Welcome to the Saier Lab
Our laboratory takes a multidisciplinary approach to science, using biochemical, molecular genetic, physiological, and bioinformatic approaches. We have three primary research interests, one concerned with transcriptional and metabolic regulation in bacteria, a second with transport protein evolution, and a third with the recently identified process of transposon-mediated directed mutation. We also created and now maintain the Transporter Classification DataBase (TCDB), which was adopted by the International Union of Biochemistry and Molecular Biology (IUBMB) as the primary source of information relating to molecular transport.
Dr. Milton Saier is the head of the laboratory. The lab has two main branches: the wet lab (led by Dr. Zhongge Zhang) and the dry lab (led by Dr. Arturo Medrano-Soto). The progress of our experimental and bioinformatic projects depends on the work and interaction within our wonderfully eclectic Team of researchers, talented students, visiting scholars and external collaborators. For more details, please visit our Research and Publications pages. The software developed and maintained by our bioinformatics team is available in our GitHub repository and our web applications are available in our BioTools page, Please, do not hesitate to contact us If you have any questions/requests or if you would like to give us feedback.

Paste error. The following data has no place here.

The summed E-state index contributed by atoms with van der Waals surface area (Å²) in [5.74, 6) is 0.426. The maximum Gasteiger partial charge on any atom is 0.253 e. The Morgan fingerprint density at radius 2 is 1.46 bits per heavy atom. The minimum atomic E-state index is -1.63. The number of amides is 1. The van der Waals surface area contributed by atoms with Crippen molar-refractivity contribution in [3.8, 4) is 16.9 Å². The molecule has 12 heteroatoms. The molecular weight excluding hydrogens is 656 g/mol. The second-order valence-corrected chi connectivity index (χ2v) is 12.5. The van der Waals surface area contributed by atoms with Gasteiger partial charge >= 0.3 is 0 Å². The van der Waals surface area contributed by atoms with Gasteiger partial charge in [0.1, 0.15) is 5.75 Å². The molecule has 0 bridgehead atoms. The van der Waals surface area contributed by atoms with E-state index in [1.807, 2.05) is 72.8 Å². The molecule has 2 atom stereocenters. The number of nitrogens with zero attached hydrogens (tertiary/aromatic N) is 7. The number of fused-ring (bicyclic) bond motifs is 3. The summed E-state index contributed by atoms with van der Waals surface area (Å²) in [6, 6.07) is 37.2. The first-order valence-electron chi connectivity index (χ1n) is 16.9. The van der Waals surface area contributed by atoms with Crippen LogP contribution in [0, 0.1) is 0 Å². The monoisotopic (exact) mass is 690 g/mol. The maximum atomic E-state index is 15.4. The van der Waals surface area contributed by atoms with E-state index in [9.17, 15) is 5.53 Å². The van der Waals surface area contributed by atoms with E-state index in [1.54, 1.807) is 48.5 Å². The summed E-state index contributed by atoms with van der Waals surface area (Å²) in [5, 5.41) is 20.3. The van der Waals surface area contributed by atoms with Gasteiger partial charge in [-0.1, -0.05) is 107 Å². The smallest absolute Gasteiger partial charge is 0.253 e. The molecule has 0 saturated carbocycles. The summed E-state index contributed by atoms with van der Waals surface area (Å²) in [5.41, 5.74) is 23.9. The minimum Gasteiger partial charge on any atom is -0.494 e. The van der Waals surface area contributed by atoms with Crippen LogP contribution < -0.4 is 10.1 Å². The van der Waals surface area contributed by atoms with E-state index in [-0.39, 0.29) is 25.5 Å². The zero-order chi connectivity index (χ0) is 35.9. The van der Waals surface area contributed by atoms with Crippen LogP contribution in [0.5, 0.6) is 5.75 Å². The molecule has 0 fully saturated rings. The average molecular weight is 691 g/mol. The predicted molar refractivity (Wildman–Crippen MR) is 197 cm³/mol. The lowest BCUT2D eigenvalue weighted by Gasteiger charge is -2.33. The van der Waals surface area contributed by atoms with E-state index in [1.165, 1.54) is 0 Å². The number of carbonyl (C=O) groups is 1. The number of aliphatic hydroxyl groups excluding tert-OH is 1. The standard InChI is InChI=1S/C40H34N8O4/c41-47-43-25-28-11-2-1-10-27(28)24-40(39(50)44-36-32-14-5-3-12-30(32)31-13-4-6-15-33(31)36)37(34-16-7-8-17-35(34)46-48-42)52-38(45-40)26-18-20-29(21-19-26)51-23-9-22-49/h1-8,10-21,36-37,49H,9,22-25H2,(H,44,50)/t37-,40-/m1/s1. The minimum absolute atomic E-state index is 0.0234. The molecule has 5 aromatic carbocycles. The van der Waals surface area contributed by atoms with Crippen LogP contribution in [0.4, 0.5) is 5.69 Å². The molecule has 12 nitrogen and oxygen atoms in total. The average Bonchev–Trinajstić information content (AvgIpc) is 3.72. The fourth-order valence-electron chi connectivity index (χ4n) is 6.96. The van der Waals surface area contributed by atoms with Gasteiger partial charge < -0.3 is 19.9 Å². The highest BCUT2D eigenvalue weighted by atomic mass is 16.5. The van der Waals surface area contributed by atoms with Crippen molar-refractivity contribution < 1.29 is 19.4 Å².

MSc degree obtained
Congratulations to our grad student Madison Baxter for a successful defense of her Master's thesis on June, 2023. The title of her thesis is "Structural Evidence Supporting the Expansion of the Voltage-gated Ion Channel (VIC) Superfamily with Inclusion of the...
IJMS special issue
Drs. A Medrano-Sot, M Saier and G. Moreno-Hagelsieb are guest editors for an upcoming Special Issue to be published in the International Journal of Molecular Sciences (IJMS). The special issue's name is: (Meta)genomic, Functional, Structural and Evolutionary Analysis...
Hot off the press
Dr. H..Zafar and Dr. M. Saier just published a paper in the journal Cells. The title is: Understanding the Relationship of the Human Bacteriome with COVID-19 Severity and Recovery. For your convenience, this is the link to PubMed. Abstract The Severe Acute...